I tried again setting up the script to work with ~/snap/rescript/current as the $HOME so it will save and look just there and it doesn’t work either when you try to open the configuration file with the selected editor. The code to open the configuration/exclusions files is "$EDITOR" $HOME/.rescript/config/$conf.conf 2> /dev/null; $conf is determined by read. grep and sed are used to display the names of the configuration/exclusions files. Once you have selected the EDITOR to work with rescript, the selected text editor name is saved in a file and the EDITOR retrieve it using cat $HOME/.rescript/config/.editor. Using bash -x rescript config again:

++ cat /home/sulfuror/snap/rescript/current/.rescript/config/.editor
+ EDITOR=mousepad

So the script is setting the editor right but once you try to open the configuration files (without using bash -x) it doesn’t do anything.


#7

I ended up with my snapcraft.yaml like this:

name: rescript
base: core18
version: '3.7'
summary: Rescript bash script for restic
description: |
  Rescript is a bash script created to manage backups made with
  restic. Restic is a backup program which allows saving multiple
  revisions of files and directories in an encrypted repository.
grade: stable
confinement: strict
architectures: [ all ]
apps:
  rescript:
    command: bash $SNAP/rescript
    environment:
      HOME: /home/$USER
plugs:
  personal-files:
    write: [ $HOME/.rescript ]
parts:
  rescript:
    source: https://gitlab.com/sulfuror/rescript.sh.git
    plugin: dump

With these changes when running the script for the first time typing rescript config this is the output:

cat: /home/sulfuror/.rescript/config/.editor: Permission denied

======================
  Select Text Editor  
======================
 [1] Nano             
 [2] Vim              
 [3] Gedit            
 [4] Mousepad         
 [5] Leafpad          
 [6] Pluma            
 [7] Kate             
 [8] Other            
 [9] Exit             
======================
Select the Text Editor you want to use [ 1 - 9 ]: 1
/snap/rescript/x1/rescript: line 186: /home/sulfuror/.rescript/config/.editor: Permission denied
You have selected [Nano] as your default text editor.
Please type [rescript config] again to set/edit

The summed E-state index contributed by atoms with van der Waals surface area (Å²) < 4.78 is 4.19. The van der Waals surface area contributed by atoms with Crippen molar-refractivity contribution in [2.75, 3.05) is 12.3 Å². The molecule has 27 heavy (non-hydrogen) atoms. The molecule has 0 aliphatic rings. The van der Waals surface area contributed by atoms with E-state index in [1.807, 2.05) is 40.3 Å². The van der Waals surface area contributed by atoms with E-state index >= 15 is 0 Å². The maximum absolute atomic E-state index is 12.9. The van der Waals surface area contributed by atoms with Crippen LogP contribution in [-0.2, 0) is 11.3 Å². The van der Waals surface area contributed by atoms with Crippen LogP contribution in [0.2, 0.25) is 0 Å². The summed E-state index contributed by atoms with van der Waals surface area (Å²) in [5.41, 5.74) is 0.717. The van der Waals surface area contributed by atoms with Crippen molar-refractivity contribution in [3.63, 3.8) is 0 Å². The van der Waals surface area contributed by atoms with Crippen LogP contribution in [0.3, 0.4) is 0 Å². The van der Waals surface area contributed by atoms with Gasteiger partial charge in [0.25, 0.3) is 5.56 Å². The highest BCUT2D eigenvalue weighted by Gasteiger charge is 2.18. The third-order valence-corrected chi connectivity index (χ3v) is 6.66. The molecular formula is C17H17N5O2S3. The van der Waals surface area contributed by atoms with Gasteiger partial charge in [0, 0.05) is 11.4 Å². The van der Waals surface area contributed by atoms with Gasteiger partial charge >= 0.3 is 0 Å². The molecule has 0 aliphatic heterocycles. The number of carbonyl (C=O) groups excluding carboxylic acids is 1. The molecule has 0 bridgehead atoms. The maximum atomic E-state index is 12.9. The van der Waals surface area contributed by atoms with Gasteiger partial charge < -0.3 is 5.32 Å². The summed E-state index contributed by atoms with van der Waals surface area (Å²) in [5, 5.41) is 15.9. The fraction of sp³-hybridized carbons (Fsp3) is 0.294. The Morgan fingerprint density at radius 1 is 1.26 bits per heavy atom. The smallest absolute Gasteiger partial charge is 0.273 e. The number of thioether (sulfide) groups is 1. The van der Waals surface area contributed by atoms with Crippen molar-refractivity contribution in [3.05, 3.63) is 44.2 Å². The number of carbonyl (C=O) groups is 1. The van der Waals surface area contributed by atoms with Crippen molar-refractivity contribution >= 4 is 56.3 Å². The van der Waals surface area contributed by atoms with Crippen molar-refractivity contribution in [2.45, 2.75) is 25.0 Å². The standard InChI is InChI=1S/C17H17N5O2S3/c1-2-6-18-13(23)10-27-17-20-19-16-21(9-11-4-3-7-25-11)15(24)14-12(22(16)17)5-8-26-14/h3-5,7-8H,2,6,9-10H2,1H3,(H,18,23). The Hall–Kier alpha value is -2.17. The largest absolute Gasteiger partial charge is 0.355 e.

your configuration/exclusion files.

So the script doesn’t have permissions to access to its files. I tried again changing the configuration files to ~/snap/rescript so maybe that way it could access and manage the files but it doesn’t work. The snapcraft.yaml stayed the same this way except that environment and plugs that are not needed that way. This way, when running the script like this, nano, which is my text editor, doesn’t open configuration files located in /home/sulfuror/snap/rescript/current/.rescript/config/ne.conf. When I use ls -la:

total 24
drwxrwxr-x 2 sulfuror sulfuror 4096 Jan 28 21:31 .
drwxrwxr-x 5 sulfuror sulfuror 4096 Jan 28 21:31 ..
-rw-rw-r-- 1 sulfuror sulfuror    9 Jan 28 21:33 .editor
-rwx------ 1 sulfuror sulfuror 2063 Jan 28 21:31 ne.conf
-rw-rw-r-- 1 sulfuror sulfuror   32 Jan 28 21:31 ne-datefile
-rw-rw-r-- 1 sulfuror sulfuror  349 Jan 28 21:31 ne-exclusions

When I open manually the configuration file using nano ~/snap/rescript/current/.rescript/config/ne.conf it open a blank page. The same with all files. However, if go to the location with my file manager and double click the file, it opens and I can do changes and save the changes.

The worst part about this is that this is a restic wrapper and if I modify the files manually, when I try to do anything, for example, listing snapshots in a repository already created, this is the output:

cat: /home/sulfuror/.rescript/config/.editor: Permission denied
/snap/rescript/x1/rescript: line 1089: /home/sulfuror/.rescript/config/rpi.conf: Permission denied
touch: cannot touch '/home/sulfuror/.rescript/lock/rpi.lock': Permission denied